The State Department released 52,000 pages of Hillary Clinton's emails as part of a court-ordered process. Here's what else we learned from the publicly released emails. (Monica Akhtar/The Washington Post)

Update March 29 8:10 pm: The article cited in this piece said that 147 FBI agents had been detailed to the investigation, citing a lawmaker briefed by FBI Director James B. Comey. Two U.S. law enforcement officials have since told The Washington Post that that figure is too high. The FBI will not provide an exact figure, but the officials say the number of FBI personnel involved is fewer than 50.  The headline has been corrected accordingly. I apologize for the error.

About halfway through Robert O’Harrow’s terrific — and terrifically detailed — WaPo piece on the origins of Hillary Clinton’s email problems, there is this paragraph:

One hundred forty-seven FBI agents have been deployed to run down leads, according to a lawmaker briefed by FBI Director James B. Comey. The FBI has accelerated the investigation because officials want to avoid the possibility of announcing any action too close to the election.

W-H-A-T?

One hundred and forty seven agents? Doesn’t that seem like a ton for a story that Clinton has always insisted was really, at heart, a right-wing Republican creation?

It sure seems that way to me. As O’Harrow notes, the number of agents is likely the result of the FBI’s desire to bring this investigation to some sort of conclusion long before the November election. That’s in keeping with a report from Del Quentin Wilber in the Los Angeles Times that the investigation is moving into its final stages, which will include interviews with some of Clinton’s top aides and even the former secretary of state herself. Writes Wilber:

The interviews by FBI agents and prosecutors will play a significant role in helping them better understand whether Clinton or her aides knowingly or negligently discussed classified government secrets over a non-secure email system when she served as secretary of State.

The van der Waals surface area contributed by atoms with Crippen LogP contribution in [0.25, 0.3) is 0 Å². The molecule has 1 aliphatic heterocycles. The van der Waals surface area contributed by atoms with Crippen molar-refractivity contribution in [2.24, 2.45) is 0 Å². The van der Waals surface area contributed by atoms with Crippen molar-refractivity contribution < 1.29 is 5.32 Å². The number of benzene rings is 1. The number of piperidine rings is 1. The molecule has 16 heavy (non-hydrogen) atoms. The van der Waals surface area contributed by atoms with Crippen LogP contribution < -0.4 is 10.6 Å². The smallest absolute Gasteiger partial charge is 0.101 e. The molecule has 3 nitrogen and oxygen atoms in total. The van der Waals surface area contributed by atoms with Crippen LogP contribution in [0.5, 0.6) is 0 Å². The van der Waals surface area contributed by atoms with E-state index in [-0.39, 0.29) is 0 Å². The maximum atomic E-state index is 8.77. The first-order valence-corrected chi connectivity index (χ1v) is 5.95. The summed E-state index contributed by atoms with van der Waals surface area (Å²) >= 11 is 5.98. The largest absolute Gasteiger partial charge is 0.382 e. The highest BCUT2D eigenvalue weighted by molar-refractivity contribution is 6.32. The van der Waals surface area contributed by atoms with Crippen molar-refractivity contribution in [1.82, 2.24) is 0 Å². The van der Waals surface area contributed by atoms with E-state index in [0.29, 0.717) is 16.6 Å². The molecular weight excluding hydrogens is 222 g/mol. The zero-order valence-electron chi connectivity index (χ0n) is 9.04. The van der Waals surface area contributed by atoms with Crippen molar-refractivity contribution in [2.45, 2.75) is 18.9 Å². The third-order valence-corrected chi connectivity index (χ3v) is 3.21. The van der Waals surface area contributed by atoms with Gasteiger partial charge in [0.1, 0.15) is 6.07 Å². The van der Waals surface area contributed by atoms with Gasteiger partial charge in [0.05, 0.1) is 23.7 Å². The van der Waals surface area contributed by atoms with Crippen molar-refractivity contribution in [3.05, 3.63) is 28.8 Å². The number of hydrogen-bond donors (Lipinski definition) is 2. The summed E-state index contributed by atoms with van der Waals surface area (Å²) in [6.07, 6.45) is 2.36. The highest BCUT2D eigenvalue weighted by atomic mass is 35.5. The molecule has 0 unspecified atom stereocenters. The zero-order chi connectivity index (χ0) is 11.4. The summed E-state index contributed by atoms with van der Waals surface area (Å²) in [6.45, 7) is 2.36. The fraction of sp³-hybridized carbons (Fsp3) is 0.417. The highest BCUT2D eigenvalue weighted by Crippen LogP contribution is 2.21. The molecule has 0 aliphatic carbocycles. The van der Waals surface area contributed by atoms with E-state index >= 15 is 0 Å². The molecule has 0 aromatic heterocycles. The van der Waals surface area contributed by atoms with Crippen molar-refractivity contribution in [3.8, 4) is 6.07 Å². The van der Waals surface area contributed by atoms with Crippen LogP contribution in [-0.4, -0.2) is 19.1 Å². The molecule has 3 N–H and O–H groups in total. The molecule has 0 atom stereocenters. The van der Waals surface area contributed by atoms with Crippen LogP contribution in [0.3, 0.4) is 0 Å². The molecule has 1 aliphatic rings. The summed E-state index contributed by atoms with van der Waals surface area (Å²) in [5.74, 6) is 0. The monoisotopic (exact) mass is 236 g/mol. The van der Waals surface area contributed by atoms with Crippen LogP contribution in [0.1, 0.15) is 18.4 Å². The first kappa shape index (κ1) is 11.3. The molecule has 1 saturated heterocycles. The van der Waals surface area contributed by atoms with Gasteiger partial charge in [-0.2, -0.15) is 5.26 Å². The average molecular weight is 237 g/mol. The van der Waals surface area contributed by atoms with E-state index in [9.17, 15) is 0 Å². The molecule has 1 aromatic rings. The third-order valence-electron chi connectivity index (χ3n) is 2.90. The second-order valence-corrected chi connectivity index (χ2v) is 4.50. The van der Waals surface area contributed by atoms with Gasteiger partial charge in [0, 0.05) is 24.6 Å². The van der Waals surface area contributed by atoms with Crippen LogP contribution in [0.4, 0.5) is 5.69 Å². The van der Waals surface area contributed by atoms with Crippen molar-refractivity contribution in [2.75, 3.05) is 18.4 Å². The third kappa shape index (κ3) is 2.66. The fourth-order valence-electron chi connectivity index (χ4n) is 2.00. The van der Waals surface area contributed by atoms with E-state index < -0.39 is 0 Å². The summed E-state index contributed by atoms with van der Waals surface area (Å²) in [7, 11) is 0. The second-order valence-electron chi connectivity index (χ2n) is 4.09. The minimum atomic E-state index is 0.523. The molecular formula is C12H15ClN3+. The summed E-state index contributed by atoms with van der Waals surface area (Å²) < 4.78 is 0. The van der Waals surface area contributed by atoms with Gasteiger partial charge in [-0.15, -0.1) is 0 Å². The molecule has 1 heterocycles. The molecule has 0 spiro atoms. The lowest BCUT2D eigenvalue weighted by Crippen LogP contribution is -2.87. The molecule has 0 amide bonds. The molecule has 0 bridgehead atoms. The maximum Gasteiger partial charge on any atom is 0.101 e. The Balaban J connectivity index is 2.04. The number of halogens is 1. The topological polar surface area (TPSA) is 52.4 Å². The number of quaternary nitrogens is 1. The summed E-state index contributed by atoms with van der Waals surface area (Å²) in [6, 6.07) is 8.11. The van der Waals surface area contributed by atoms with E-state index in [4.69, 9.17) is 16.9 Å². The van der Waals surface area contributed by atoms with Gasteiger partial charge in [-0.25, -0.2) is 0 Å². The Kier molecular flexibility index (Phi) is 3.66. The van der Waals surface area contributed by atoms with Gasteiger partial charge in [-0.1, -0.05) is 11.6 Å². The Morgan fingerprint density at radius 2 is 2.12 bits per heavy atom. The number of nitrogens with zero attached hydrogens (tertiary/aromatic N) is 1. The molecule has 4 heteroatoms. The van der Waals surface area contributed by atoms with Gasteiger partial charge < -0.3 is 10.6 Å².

The meetings also are an indication that much of the investigators’ background work — recovering deleted emails, understanding how the server operated and determining whether it was breached — is nearing completion.

Both stories make clear that, according to legal experts, Clinton is very unlikely to be punished for her exclusive use of a private email server during her time at State since the practice was not forbidden. (Worth noting: Lots of other secretaries of state used private email accounts to supplement their official accounts; none used only a private email account and server.) Potentially more problematic for Clinton is her insistence that she never knowingly sent or received any messages that were marked classified at the time. It’s been shown in the year-plus of investigations into her server that there were a number of items on Clinton’s server that were classified after the fact, but there is no evidence to make her initial statement untrue.

That the investigation is nearing its end and that it is taking the time of nearly 150 agents is a bad news/good news situation for Clinton. On the good news front, the push to wrap it up one way or the other soon means that if she is largely cleared of wrongdoing, this story won’t continue to dog her in a general election race — or it at least won’t be an active investigation during that contest. On the bad news front, you never really want 150 FBI agents chasing down leads in relation to anything you have a hand in. That’s just a lot of people digging through your professional life.

For me, the 147 number was eye-popping — suggesting this investigation was far more wide-ranging than I, at least, believed. That doesn’t mean Clinton is guilty — or anything close to it. But it does suggest that this is not a sort of obligatory look-see by the FBI. This is a wide-reaching examination of all of the communications between Clinton and her aides — and no one running for president wants that to be happening as they try to wrap up the party’s presidential nomination.